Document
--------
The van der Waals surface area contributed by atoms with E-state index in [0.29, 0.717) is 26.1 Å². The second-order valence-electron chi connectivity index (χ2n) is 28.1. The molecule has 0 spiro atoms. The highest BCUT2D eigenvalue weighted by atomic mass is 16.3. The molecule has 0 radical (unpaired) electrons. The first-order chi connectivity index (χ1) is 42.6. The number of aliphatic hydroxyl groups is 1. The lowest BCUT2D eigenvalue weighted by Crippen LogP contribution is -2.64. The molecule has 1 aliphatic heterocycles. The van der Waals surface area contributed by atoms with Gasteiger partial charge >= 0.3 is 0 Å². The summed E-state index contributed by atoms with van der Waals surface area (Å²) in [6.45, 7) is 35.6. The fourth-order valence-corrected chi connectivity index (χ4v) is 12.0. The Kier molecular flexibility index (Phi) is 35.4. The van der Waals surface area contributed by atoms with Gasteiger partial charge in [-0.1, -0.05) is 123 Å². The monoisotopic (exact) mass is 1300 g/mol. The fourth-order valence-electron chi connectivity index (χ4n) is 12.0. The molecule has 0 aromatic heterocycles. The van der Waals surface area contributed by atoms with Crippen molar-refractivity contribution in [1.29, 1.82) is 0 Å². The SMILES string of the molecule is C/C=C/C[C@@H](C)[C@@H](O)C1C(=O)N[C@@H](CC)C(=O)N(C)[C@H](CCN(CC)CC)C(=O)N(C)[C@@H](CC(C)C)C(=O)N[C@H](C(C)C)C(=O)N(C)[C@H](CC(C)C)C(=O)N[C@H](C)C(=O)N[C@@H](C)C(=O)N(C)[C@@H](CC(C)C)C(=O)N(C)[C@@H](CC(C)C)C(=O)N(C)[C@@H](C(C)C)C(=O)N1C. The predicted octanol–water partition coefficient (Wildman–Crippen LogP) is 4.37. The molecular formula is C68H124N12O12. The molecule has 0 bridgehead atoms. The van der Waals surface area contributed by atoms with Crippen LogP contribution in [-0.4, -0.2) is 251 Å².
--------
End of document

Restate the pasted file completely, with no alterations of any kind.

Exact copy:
The van der Waals surface area contributed by atoms with E-state index in [0.29, 0.717) is 26.1 Å². The second-order valence-electron chi connectivity index (χ2n) is 28.1. The molecule has 0 spiro atoms. The highest BCUT2D eigenvalue weighted by atomic mass is 16.3. The molecule has 0 radical (unpaired) electrons. The first-order chi connectivity index (χ1) is 42.6. The number of aliphatic hydroxyl groups is 1. The lowest BCUT2D eigenvalue weighted by Crippen LogP contribution is -2.64. The molecule has 1 aliphatic heterocycles. The van der Waals surface area contributed by atoms with Gasteiger partial charge >= 0.3 is 0 Å². The summed E-state index contributed by atoms with van der Waals surface area (Å²) in [6.45, 7) is 35.6. The fourth-order valence-corrected chi connectivity index (χ4v) is 12.0. The Kier molecular flexibility index (Phi) is 35.4. The van der Waals surface area contributed by atoms with Gasteiger partial charge in [-0.1, -0.05) is 123 Å². The monoisotopic (exact) mass is 1300 g/mol. The fourth-order valence-electron chi connectivity index (χ4n) is 12.0. The molecule has 0 aromatic heterocycles. The van der Waals surface area contributed by atoms with Crippen molar-refractivity contribution in [1.29, 1.82) is 0 Å². The SMILES string of the molecule is C/C=C/C[C@@H](C)[C@@H](O)C1C(=O)N[C@@H](CC)C(=O)N(C)[C@H](CCN(CC)CC)C(=O)N(C)[C@@H](CC(C)C)C(=O)N[C@H](C(C)C)C(=O)N(C)[C@H](CC(C)C)C(=O)N[C@H](C)C(=O)N[C@@H](C)C(=O)N(C)[C@@H](CC(C)C)C(=O)N(C)[C@@H](CC(C)C)C(=O)N(C)[C@@H](C(C)C)C(=O)N1C. The predicted octanol–water partition coefficient (Wildman–Crippen LogP) is 4.37. The molecular formula is C68H124N12O12. The molecule has 0 bridgehead atoms. The van der Waals surface area contributed by atoms with Crippen LogP contribution in [-0.4, -0.2) is 251 Å².